Over half of Birmingham workers are seeking a new job, with more money and flexibility cited as the top two drivers, prompting fears of a mass talent exodus at a time when employers are already contending with acute skills shortages. That’s according to new research by specialist recruitment firm, Robert Half.
The company’s Candidate Sentiment Survey reveals that despite the tough economic climate, job seeker confidence is at an all-time high with 54% of those surveyed in Birmingham saying they were looking for a new job.
This suggests that, while historically times of uncertainty have made workers cautious about moving roles, the huge pressure the cost-of-living crisis is having on households is actually prompting people to explore new roles.
At a time of widespread skills shortages, this talent exodus will put increasing pressure on employers to reassess their attraction and retention strategies to ensure they have the resources they need to thrive in today’s tough talent landscape.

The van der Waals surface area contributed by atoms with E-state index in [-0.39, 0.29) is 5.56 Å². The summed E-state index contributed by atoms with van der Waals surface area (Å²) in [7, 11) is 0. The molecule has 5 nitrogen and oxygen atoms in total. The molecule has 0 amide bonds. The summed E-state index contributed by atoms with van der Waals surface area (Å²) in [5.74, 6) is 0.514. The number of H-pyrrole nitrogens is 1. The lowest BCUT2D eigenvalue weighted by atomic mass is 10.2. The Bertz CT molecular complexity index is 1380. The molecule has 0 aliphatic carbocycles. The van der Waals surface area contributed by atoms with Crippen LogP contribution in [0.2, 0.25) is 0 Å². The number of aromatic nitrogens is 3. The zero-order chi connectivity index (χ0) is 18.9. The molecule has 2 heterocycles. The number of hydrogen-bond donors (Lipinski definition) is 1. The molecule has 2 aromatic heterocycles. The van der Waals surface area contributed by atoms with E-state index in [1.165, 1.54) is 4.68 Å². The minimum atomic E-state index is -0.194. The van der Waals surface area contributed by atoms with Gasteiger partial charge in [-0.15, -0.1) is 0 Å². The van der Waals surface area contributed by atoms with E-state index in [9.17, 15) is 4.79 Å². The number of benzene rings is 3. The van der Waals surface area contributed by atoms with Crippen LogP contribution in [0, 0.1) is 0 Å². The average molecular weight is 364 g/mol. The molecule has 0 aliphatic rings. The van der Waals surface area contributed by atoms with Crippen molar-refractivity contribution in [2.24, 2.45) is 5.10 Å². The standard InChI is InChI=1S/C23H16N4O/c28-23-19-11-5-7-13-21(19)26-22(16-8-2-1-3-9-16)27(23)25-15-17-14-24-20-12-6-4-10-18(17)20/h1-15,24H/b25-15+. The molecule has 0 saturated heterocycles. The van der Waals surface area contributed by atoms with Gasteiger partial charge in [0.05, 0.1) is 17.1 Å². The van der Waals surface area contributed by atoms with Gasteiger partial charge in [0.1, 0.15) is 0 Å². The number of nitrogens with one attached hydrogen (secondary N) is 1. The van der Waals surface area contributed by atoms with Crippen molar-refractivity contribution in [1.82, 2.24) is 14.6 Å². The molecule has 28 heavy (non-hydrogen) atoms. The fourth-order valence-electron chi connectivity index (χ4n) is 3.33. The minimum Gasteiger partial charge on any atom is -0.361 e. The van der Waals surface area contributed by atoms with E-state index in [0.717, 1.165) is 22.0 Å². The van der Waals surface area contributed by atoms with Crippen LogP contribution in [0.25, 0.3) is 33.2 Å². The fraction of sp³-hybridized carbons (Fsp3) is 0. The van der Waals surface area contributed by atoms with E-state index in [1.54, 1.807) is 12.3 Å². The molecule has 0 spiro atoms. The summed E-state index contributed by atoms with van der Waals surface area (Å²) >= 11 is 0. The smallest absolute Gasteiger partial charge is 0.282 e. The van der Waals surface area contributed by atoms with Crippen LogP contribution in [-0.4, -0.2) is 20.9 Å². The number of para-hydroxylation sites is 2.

The research reveals that while salary is the main motivator to switch roles, with 45% of those surveyed saying this was prompting them to look elsewhere, workers are also seeking more flexibility (24%) suggesting that job seekers are also prioritising the flexibility they have become accustomed to post-pandemic.
James Paget, Market Director, Midlands Region, at Robert Half said, “The fact that candidate confidence is so high – particularly in a period of uncertainty when we would normally expect to see the opposite – should come as a stark warning to employers. It’s clear from our research that while salary is certainly driving workers’ appetite for a new job, in a post pandemic era, workers are placing a greater emphasis on work-life balance with flexibility a key desire.
“We’ve seen time and time again companies mandating workers back to the office, however with flexible working patterns seemingly a must have for many people, employers should consider their offerings based on the wants and aspirations of today’s candidates who are certainly in the driving seat.
“Failure to do so, at a time of mass skills shortages will put employers on the back foot in today’s war for talent.”
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